Today, life in the Emirates moves in the fast lane. In a regular series to mark the 50th anniversary of the UAE, we take a trip back in time to see how much the country has changed.
In the late 1970s, when the older of these two photographs was taken, a curious structure began to rise in the area of Abu Dhabi once known as Tourist Club.
Le Meridien hotel was the first building in the city constructed around a steel frame and went ahead despite objections from local cement manufacturers.
It was part of a brand established by Air France in 1972, with a deal signed by Abu National Hotels three years later, when the Hilton was still the only international hotel brand in town.
Le Meridien hotel was inaugurated by Britain's Queen Elizabeth II on her state visit to the UAE in 1979, with the first guests arriving a few weeks later.
As the tower blocks in the background of the current photo show, the area has changed beyond recognition in the past 42 years.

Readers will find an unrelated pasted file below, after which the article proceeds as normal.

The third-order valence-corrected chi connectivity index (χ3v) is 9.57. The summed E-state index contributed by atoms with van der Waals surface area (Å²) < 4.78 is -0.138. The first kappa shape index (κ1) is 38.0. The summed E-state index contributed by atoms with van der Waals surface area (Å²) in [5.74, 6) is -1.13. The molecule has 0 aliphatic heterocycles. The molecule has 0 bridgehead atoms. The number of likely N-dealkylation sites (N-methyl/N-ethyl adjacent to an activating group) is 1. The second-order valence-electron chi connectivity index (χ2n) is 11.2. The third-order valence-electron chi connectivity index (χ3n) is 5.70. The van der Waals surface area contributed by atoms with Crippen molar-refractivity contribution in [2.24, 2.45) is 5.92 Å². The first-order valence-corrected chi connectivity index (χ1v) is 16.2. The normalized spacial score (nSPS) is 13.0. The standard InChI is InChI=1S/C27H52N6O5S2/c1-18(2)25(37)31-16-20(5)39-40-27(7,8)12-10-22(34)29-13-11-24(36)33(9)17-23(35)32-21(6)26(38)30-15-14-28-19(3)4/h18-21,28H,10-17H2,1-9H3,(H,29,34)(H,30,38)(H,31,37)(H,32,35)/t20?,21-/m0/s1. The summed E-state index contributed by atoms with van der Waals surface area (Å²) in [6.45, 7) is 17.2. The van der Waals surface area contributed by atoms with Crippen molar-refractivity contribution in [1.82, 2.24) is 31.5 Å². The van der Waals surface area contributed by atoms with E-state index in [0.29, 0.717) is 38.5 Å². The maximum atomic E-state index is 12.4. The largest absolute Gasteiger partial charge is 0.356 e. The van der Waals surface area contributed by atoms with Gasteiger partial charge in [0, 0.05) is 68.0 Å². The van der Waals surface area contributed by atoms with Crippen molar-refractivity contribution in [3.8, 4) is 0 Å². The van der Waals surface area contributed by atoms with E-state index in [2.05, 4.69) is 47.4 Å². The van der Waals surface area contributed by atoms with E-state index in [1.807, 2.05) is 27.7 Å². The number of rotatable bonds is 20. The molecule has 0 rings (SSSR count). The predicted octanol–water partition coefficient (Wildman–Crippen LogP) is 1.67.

Le Meridien was once flanked by Tourist Club, a district of the city that was renamed Al Zahiyah in 2014.
Tourist Club was the city’s original entertainment district, created as a family-friendly zone overlooking the site of an annual sailing race regularly attended by Sheikh Zayed, the Founding Father.
From a two-storey circular structure it expanded to become a complex that including a bowling alley, skating rink and a place to play the first video games, Electra Electronic Games, which opened around 1980.
As the city expanded, so did opportunities for leisure, and the Tourist Club name became more of a curiosity to baffle newcomers, especially after the original complex was knocked down as part of a major redevelopment of Abu Dhabi, of which the 2004 demolition of the Volcano Fountain was also part.
Many of the older buildings in Al Zahiyah are disappearing, unfit for use after so many years.
Le Meridien, though, is a survivor. Over the years it has hosted guests from all over the world, including Abdou Diouf, the former president of Senegal, Prince Albert of Belgium, the leaders of Tunisia and Morocco and the French singer Sacha Distel.
The hotel had a narrow escape in 2010 when it was scheduled for demolition to make way for a new bridge to Al Maryah Island, only to be saved by a deal between the owners and Abu Dhabi Municipality.
It has since undergone a complete refurbishment and is now managed by the Marriott group. Along with the Lebanon Fountain outside, also recently restored, it retains a link to Abu Dhabi’s past and many fond memories of good times gone by.